Uh oh, Jeff just said something again; he’s looking at me as if he wants an answer.  Clearly, I would have to get better at multi-tasking if I planned to rise through the ranks at the CIA.

“You seem distracted?” Jeff said.  Clearly, with Jeff’s level of attention to detail, he would have to be briefed by my bosses on the declassified parts of my missions. And of course we’d have to update our wills and get more life insurance on me, since I’d probably die first.

“Me? Nah. I was just thinking about . . .  my schedule,” I said, practicing lying to the person who knows me the best.

“What are you doing this afternoon?” he asked, unaware how my new career was about to plunge our lives into uncertainty.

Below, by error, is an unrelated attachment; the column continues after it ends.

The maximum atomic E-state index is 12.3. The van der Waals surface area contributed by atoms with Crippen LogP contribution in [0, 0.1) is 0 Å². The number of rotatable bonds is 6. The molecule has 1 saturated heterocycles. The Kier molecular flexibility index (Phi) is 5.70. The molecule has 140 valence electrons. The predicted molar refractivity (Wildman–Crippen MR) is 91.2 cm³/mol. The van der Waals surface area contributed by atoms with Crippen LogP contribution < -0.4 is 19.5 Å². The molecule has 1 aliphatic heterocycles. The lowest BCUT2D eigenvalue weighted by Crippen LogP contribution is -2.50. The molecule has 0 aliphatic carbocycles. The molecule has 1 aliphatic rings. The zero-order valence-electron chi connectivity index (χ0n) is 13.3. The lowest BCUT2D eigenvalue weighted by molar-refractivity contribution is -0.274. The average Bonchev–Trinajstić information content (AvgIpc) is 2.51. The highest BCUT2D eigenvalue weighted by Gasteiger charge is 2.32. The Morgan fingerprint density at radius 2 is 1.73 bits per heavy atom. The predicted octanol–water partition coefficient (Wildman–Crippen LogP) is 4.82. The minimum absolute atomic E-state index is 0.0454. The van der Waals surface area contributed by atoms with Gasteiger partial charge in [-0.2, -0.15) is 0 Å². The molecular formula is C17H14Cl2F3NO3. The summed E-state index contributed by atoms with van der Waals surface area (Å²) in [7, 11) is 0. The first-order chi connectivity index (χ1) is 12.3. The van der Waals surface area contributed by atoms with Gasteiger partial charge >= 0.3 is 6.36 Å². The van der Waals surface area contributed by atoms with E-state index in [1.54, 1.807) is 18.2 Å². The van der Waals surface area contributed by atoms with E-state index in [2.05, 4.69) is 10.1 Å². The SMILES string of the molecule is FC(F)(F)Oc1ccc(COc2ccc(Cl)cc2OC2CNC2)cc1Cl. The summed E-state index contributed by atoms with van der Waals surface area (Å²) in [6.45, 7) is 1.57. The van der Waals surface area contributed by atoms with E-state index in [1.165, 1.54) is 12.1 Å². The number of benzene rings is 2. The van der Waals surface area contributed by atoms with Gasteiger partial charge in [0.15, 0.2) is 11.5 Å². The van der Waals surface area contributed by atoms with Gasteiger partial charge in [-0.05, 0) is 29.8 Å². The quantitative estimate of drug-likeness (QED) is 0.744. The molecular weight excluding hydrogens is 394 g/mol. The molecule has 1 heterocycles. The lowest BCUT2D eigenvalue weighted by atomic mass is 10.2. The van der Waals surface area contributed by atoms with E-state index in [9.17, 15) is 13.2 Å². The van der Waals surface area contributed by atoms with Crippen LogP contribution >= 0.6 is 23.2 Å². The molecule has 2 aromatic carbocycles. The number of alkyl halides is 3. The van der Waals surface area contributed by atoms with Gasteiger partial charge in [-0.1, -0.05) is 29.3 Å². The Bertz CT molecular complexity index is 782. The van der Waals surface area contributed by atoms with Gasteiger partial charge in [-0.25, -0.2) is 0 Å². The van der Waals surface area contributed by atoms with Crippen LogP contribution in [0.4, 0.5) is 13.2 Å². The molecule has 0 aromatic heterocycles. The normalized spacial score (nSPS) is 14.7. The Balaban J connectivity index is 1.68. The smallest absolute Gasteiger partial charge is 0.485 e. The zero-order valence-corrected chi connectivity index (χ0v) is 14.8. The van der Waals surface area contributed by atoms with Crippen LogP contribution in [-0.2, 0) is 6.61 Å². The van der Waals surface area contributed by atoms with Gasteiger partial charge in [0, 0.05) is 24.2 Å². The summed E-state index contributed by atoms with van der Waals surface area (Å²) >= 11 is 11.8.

Wait! Maybe he should join with me. Nah, that was a horrible idea. He’d inevitably upstage me, and this whole CIA thing? It needs to be something “just for me.”

“When we get home I am taking both kids to Target,” I answered truthfully, which would really throw him off.  He’d be all When is she lying? When is she telling the truth?

“Two kids at Target during rush hour? Good luck with that,” Jeff said, standing up to put on his coat.

Wait. He’s right. My afternoon is gonna suck. Panic was rising.  Sure, they are cute and their combined weight is less than 70 pounds, but honestly, they can take me down. Hard.  It’s happened before.  They are dangerous.

“Jeff? I’m never gonna be in the CIA am I?” I asked, sensing my newly-born dream was about to die a swift death.

Once he stopped laughing, he gave me an honest answer– something to the effect of “no F-ing way.”

He’s right.

Turns out I was actually born to run missions to grab tampons and Windex at Target with my two-and -three-year olds.  That’s danger enough for me.